ULA Atlas V STP-3 Launch

After a series of delays due to weather and technical problems, a United Launch Alliance Atlas V was launched at 10:19 UTC on 2021-12-07, carrying a pair of U.S. Space Force technology demonstrator satellites to geostationary orbit. Among the experiments on board is a NASA satellite laser data link demonstrator. The launcher’s Centaur upper stage will deliver the payloads directly into geostationary orbit rather than the usual flight profile where they are injected into a geosynchronous transfer orbit and then circularise with their own propellant. The Centaur will perform three burns, and the total mission from launch to payload separation will be over seven hours, the longest in Atlas history. Here is the ULA data sheet on the mission.

I have cued the video to start one minute before launch; scroll back to see the preliminaries.


I remember the hopes placed in the original Atlas ICBM in the late '50’s, when many impressive explosions on or just above launch pads were common occurrences. For some reason I recall the small vernier plumes coming out the sides, just above the 2 lateral strap-on booster engines, I think. In those days, I was up on the thrust of each rocket. Now, there are way too many and I imagine today’s Atlas little resembles the original.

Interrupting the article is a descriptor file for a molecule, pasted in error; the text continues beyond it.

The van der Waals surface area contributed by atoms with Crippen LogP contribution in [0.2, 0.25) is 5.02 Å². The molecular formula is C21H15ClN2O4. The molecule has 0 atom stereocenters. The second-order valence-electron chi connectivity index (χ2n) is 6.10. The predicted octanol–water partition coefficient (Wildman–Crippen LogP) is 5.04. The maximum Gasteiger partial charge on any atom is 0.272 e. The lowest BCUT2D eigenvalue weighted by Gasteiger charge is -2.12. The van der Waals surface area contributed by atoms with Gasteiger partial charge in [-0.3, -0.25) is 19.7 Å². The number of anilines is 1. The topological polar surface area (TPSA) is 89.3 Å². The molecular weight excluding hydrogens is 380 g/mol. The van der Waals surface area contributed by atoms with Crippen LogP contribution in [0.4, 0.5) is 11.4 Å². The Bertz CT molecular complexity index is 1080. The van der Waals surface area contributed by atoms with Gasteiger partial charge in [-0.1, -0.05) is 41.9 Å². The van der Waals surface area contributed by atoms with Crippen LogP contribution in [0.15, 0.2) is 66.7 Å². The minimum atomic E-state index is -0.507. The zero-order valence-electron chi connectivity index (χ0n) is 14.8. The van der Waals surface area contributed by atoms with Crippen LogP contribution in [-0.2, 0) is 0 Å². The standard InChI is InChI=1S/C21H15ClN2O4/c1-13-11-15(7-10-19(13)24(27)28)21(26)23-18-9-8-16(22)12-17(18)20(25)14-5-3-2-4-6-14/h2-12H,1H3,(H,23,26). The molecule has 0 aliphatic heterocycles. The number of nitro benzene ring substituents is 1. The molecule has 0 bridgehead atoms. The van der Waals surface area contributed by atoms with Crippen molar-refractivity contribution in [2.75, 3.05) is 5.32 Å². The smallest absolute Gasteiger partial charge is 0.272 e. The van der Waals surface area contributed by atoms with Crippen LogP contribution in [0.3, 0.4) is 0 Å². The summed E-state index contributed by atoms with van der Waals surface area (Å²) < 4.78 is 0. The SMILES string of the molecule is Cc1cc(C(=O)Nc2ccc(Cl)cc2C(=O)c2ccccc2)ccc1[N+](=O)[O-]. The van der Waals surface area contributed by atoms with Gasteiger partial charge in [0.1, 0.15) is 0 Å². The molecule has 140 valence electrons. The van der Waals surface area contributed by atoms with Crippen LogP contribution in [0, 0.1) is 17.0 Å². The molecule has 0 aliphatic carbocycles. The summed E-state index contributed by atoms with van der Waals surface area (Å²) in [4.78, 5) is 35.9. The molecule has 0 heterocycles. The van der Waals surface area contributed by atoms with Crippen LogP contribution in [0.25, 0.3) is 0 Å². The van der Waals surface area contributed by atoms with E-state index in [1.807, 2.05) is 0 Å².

The only thing the present-day Atlas shares with the original is the name. It uses different (Russian) engines, a completely different structure (isogrid instead of pressure-stabilised) built from different material (aluminium instead of stainless steel), a different staging structure (stacked instead of 1-1/2 stage), roll control by full gimbaling two nozzles instead of vernier engines, and support for solid rocket strap-on boosters. It is also larger than the original Atlas, 3.7 metres diameter, up from 3.0.

Here is a Scott Manley video about the evolution of the Atlas family prepared for the 60th anniversary of the first Atlas launch in 1957.


Interesting to see what looks like a safety flare (Oh-oh! CO2) close to the launch pad in the Atlas V launch video. Is that required by the particular fuel used in this rocket?